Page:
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The Wall of Pain is a 1982 piece in which Sheree Rose took a photo of Bob every time she punched, whacked, and whipped him with over 50 implements, 36 shots each. His facial expressions are mostly a semblance of a smile, which means you really know he was enjoying it ;).
In 1994′s Autopsy, Sheree Rose is “examining” Bob as if he’s dead. She gives him a piercing on his penis and caresses it with a knife. Then the most cringeworthy event in the whole film takes place…she turns Bob over and disappears a fist-sized metal ball into his anus…and then snaps a photo for her own personal pleasure.
Video Coffin, also made in 1994, was, for me, the most intimate piece seen in the film. There’s Bob, his face in a television set, showing all of us his daily, frustrating battle with death. The embroidery reads, “I was promised an early death, but here I am, some forty years later still waiting…” In his book, The Pain Journal, he describes this feeling as such, “I keep thinking I’m dying, I’m dying, but I’m not, I’m not–not yet.”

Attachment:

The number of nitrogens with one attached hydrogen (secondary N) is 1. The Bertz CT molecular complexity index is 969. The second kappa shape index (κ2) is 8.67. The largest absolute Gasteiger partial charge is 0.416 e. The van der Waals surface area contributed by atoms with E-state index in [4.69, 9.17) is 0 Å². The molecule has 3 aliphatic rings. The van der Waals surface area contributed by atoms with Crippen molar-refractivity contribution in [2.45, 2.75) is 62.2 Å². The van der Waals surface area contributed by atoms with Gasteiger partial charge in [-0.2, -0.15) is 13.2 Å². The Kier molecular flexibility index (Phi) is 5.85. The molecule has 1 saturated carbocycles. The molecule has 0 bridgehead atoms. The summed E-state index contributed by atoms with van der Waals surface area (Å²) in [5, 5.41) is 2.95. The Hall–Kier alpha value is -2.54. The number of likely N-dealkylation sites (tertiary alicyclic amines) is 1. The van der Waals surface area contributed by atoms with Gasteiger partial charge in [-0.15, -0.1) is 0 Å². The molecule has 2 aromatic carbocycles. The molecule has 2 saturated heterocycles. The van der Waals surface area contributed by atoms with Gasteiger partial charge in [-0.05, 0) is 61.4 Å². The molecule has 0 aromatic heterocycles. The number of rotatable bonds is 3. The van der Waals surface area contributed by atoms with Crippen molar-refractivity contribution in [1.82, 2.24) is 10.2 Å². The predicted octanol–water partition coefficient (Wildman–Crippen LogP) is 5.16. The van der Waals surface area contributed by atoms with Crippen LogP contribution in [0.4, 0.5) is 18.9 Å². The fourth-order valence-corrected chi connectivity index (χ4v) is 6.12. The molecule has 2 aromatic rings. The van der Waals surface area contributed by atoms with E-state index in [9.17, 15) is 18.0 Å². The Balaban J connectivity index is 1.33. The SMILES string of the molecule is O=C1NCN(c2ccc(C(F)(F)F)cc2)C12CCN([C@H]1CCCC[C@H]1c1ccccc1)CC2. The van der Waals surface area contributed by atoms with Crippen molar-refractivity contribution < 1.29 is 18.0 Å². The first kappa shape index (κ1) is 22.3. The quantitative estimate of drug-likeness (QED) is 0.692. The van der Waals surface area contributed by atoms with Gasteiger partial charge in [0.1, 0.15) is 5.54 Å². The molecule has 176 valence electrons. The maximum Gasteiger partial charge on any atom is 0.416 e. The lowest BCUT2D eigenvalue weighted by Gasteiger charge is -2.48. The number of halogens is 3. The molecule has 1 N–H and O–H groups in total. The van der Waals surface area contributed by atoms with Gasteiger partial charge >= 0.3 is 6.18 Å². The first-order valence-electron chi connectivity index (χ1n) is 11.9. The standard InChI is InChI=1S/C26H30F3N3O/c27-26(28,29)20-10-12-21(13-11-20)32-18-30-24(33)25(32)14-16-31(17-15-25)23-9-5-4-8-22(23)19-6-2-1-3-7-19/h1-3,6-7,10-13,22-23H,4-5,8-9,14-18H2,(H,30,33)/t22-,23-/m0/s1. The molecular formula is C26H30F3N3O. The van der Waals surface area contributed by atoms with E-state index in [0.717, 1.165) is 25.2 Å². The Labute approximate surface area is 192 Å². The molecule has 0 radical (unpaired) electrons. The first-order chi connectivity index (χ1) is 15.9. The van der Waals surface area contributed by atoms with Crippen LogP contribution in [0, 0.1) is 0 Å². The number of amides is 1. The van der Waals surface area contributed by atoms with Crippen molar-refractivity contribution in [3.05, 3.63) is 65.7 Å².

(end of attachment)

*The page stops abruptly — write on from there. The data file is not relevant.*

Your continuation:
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After Bob’s death, the film ends with the video Why? , which explains all the reasons Bob was into masochism. It was a poem meant to set his non-S/M family and friends’ minds at ease, and to show them that it’s really not that wrong or scary.
This film was so meaningful to me because it was so intimate, and depicted human nature in truth and peculiarity. The documentary may be agonizing to watch, but the understanding that you gain afterwards is very rewarding. You genuinely feel as if who you were watching on screen was someone you knew, a human you connected with. You see him waste away, whilst experiencing every emotion. There is no more human of a documentary than this. Bob Flanagan found a way to fight sickness with “sickness,” referring to his affinity of sadomasochism as an ailment. Practicing S/M exercised Bob’s pain tolerance, and thus created an outlet for him to live longer with CF. I hope I didn’t spoil it too much for you, but watching Bob live a doomed life with a sense of humor and strength was enough to make this one of my favourite films.
Sheree Rose is still doing S/M art, with a new whipping boy, British performance artist Martin O’Brien.
Gabrielle Helmin-Clazmer
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Works Cited:
Sick: The Life & Death of Bob Flanagan, Supermasochist. Dir. Kirby Dick. Prod. Sheree Rose. Perf. Bob Flanagan, Sheree Rose. 1997. Netflix. Netflix, Inc. Web. 19 Apr. 2014.
Flanagan, Bob. The Pain Journal. Los Angeles, Ca: Semiotext(e)/Smart Art, 2000. Print.
photo credit: Michael Del Sol, Sheree Rose and Bob Flanagan, New York, 1994